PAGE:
He died of a heart attack on a Sunday morning asleep in bed, while my Mum was at church. Almost immediately his absence prompted a profound change of consciousness in me. When he was alive I was most aware of how different we were. I defined myself in opposition to whatever he was. If he was gentle, I was assertive. If he was indecisive, I was ambitious. If he was inexpressive, I was articulate. If he was like that, I was like this. And yet, almost at the very moment of his death, a reversal of awareness occurred. I started to see just how very much like him I was. His gentleness, his uncertainty, his scepticism, his care, his humour, were all mine. 

There is a rule in family therapy, that adult children relating to their parents should set their expectations to zero. We never truly see our parents until we stop viewing them through the lens of our own desires; what we wanted from them but never got. Until we do that our lives don’t really work, we sit around waiting for an impossible transformation, a payday that never comes, the moment our parents become exactly how we would like them to be, not as they are. For me, that moment of acceptance for dad only came when he was gone, I accepted him as he was when there was nothing left to accept. I don’t write this with any great sense of guilt or regret at opportunities lost, more with a sense of gratitude for what was given but often taken for granted.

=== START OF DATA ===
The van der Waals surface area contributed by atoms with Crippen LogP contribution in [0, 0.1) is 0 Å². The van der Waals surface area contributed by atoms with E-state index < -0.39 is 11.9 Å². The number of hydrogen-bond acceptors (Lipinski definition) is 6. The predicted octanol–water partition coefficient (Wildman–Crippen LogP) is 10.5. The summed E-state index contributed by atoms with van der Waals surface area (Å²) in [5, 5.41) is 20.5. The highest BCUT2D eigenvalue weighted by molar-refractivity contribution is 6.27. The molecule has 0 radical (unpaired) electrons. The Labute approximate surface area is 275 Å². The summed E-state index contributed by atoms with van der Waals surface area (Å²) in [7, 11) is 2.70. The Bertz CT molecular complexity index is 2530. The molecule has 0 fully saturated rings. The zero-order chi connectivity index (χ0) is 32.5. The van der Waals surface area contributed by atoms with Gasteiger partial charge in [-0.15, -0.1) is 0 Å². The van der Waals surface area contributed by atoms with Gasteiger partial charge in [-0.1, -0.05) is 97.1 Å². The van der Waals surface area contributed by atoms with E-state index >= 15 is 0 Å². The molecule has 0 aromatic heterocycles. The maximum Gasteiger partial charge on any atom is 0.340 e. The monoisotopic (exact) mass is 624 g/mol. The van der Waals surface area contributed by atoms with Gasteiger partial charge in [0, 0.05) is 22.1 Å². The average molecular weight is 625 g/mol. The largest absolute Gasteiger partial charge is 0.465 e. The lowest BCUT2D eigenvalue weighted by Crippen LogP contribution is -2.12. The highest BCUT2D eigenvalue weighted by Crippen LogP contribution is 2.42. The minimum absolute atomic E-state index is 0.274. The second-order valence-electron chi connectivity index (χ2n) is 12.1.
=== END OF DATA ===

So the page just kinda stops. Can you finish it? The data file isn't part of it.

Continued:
Oddly though, in the shadow of that seismic shift in my interior furniture, I detected the stirrings of an answer to my own prayer to be a better father. No longer compelled to define myself in contrast to what he was, I was freed to be what I was- both like and unlike him, and to be fair, more like him than I cared to admit. At some visceral level I came to appreciate how much of myself originated with him. I came to accept myself as a dad and my dad as a father.

6 min read

Camden: what’s up in Keir’s backyard?

The new Prime Minister’s constituency has valuable lessons for the country.

Simon Walsh is a communications consultant, journalist and non-stipendiary priest in the Diocese of London.

Kier Starmer walks along a residential development's path with two other people.
Starmer and local councillors in Camden.

‘What good ever came out of Nazareth?’ was asked of Jesus. The same might now be said of Camden, which lies at the heart of the Holborn & St Pancras constituency. A safe Labour seat since the 1980s, its present incumbent is Sir Keir Starmer who has been handed the keys to Downing Street in the General Election.

His wallet apparently has on it ‘Take me home to Kentish Town’. Two buses link Kentish Town, where he lives, with Whitehall – a route of about four miles. He will go into government with a very full in-tray, and many of them are issues he knows first-hand from his own constituency. I know them too, having lived there for 20 years.